The best is organic, non-refined, cold pressed coconut oil. The refined is a good option for some cooking uses when the flavor of coconut doesn’t work well (for instance, salmon and eggs) and this is my go-to standard cooking choice. Again, I worry about the processes to machine refine it, but I don’t have great options. In our world, there really aren’t great options for just about any food! So, I am happy with what I can do. I personally don’t know how important organic is for coconut oil, but I find most high quality cold-pressed oils are generally organic anyway. 


An important thing to remember about any oil – once you’ve chosen a healthy oil (olive and coconut, used properly) then you don’t need to worry so much about amounts. The truth is that many people are used to using very large amounts of oil, and this should be avoided even in coconut oil. However, you don’t need to kill yourself to use virtually no oil either. Some oil and fat is healthy in every diet, especially when you are dealing with cold extra-virgin olive oil and cold pressed coconut oil. For instance, I use about a tablespoon in oil in most dishes I make (for a family of 5). This is more than enough oil to add to the taste, and make sure that the food doesn’t stick or dry out. Yet, for how much each person eats, it’s almost negligible. Even when I fry food in a coconut/palm oil combo, I make sure to put it on paper towels, but I don’t worry too much about it. However, I do switch out the oil the moment it starts turning brown. Brown always means oxidation, and that means unhealthy.  


The truth is, that butter and other animal fats like chicken fats should be healthy too – in fact, they are generally far superior to anything plant based. Animal fat should be filled with important fat-soluble vitamins. It should even be Omega-3! The problem is with all the commercial processes to bring our meat products to market. Instead of eating grass and therefore producing meat and dairy filled with healthy oils and vitamins, animals are fed the same corn and soy meals, usually GMO, that are dangerous for us to eat. They are injected with all sorts of hormones and all sorts of chemicals and machine processes are used to process and package the meat, dairy and eggs they produce. As far as I know, these downsides now far outweigh the benefits of meat and dairy products like butter, chicken fat, etc. If you can somehow get your hands on something truly free range, raw milk, etc. (with a REAL kosher certification no less!) go for it, but otherwise, we’re stuck with the plant options which at the very least are not filled with dangerous chemicals.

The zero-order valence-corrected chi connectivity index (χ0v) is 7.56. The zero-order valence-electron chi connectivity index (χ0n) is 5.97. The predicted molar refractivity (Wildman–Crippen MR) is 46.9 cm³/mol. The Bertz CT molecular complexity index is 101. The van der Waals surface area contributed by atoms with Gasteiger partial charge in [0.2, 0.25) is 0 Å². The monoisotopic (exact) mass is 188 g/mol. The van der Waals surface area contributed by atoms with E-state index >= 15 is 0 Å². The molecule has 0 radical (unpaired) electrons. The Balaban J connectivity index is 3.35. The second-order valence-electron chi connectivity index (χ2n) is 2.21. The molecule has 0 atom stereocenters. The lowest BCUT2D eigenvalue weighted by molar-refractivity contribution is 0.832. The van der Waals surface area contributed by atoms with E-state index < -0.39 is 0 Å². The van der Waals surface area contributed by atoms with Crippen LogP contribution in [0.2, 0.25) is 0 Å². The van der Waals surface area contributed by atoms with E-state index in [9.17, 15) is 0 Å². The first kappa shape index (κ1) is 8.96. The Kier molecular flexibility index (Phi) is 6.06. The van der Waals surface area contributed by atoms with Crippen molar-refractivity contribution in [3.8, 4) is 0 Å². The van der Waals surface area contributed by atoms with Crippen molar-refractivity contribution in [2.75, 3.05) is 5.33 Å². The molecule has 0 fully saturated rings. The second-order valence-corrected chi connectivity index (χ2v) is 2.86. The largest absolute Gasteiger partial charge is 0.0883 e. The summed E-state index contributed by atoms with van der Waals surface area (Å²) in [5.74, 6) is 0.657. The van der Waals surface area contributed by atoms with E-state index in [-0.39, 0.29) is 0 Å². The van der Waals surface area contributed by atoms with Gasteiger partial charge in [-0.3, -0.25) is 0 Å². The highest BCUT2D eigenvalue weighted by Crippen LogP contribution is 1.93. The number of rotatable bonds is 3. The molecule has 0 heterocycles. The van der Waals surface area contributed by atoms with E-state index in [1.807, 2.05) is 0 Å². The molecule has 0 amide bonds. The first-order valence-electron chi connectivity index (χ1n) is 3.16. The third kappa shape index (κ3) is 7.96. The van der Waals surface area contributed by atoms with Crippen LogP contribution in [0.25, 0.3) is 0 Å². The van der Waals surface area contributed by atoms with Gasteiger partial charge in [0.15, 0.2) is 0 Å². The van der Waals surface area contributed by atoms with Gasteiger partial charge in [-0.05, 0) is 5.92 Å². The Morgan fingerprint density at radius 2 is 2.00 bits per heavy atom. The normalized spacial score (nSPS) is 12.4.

Rachel Avrahami grew up in Los Angeles, CA, USA in a far-off valley where she was one of only a handful of Jews in a public high school of thousands. She found Hashem in the urban jungle of university. Rachel was privileged to read one of the first copies of The Garden of Emuna in English, and the rest, as they say, is history. She made Aliyah and immediately began working at Breslev Israel.  

Rachel is now the Editor of Breslev Israel's English website. She welcomes questions, comments, articles, and personal stories to her email: 


Tell us what you think!

Thank you for your comment!

It will be published after approval by the Editor.

Add a Comment

next article

Celebrate the Sukkot holidays with these great recipes from Jamie Geller. Salads, side dishes, and main courses are featured. Try them out and see for yourself!